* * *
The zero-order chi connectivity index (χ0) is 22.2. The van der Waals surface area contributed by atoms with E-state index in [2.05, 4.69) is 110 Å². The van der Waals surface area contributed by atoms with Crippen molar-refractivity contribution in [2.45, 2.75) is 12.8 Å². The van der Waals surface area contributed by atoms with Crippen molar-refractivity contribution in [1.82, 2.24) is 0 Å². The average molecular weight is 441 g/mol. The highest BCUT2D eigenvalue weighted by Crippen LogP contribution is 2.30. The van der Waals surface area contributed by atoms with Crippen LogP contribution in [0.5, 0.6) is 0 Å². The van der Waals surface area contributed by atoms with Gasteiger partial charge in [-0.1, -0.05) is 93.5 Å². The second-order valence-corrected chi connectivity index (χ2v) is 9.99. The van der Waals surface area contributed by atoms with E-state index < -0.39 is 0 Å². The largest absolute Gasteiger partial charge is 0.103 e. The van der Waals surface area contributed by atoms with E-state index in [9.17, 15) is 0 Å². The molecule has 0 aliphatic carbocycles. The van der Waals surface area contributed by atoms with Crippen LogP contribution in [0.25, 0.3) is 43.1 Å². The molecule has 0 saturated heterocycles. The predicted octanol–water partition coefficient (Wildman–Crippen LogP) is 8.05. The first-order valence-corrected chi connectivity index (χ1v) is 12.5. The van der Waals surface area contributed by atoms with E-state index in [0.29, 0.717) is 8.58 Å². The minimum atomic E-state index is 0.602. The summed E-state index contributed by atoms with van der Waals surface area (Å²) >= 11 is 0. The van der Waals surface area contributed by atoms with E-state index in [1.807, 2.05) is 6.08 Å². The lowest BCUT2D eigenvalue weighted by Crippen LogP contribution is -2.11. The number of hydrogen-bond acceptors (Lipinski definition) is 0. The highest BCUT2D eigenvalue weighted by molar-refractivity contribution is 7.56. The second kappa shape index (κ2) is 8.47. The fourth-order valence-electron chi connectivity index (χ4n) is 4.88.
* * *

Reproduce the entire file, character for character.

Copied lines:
The zero-order chi connectivity index (χ0) is 22.2. The van der Waals surface area contributed by atoms with E-state index in [2.05, 4.69) is 110 Å². The van der Waals surface area contributed by atoms with Crippen molar-refractivity contribution in [2.45, 2.75) is 12.8 Å². The van der Waals surface area contributed by atoms with Crippen molar-refractivity contribution in [1.82, 2.24) is 0 Å². The average molecular weight is 441 g/mol. The highest BCUT2D eigenvalue weighted by Crippen LogP contribution is 2.30. The van der Waals surface area contributed by atoms with Crippen LogP contribution in [0.5, 0.6) is 0 Å². The van der Waals surface area contributed by atoms with Gasteiger partial charge in [-0.1, -0.05) is 93.5 Å². The second-order valence-corrected chi connectivity index (χ2v) is 9.99. The van der Waals surface area contributed by atoms with E-state index < -0.39 is 0 Å². The largest absolute Gasteiger partial charge is 0.103 e. The van der Waals surface area contributed by atoms with E-state index in [9.17, 15) is 0 Å². The molecule has 0 aliphatic carbocycles. The van der Waals surface area contributed by atoms with Crippen LogP contribution in [0.25, 0.3) is 43.1 Å². The molecule has 0 saturated heterocycles. The predicted octanol–water partition coefficient (Wildman–Crippen LogP) is 8.05. The first-order valence-corrected chi connectivity index (χ1v) is 12.5. The van der Waals surface area contributed by atoms with E-state index in [0.29, 0.717) is 8.58 Å². The minimum atomic E-state index is 0.602. The summed E-state index contributed by atoms with van der Waals surface area (Å²) >= 11 is 0. The van der Waals surface area contributed by atoms with E-state index in [1.807, 2.05) is 6.08 Å². The lowest BCUT2D eigenvalue weighted by Crippen LogP contribution is -2.11. The number of hydrogen-bond acceptors (Lipinski definition) is 0. The highest BCUT2D eigenvalue weighted by molar-refractivity contribution is 7.56. The second kappa shape index (κ2) is 8.47. The fourth-order valence-electron chi connectivity index (χ4n) is 4.88.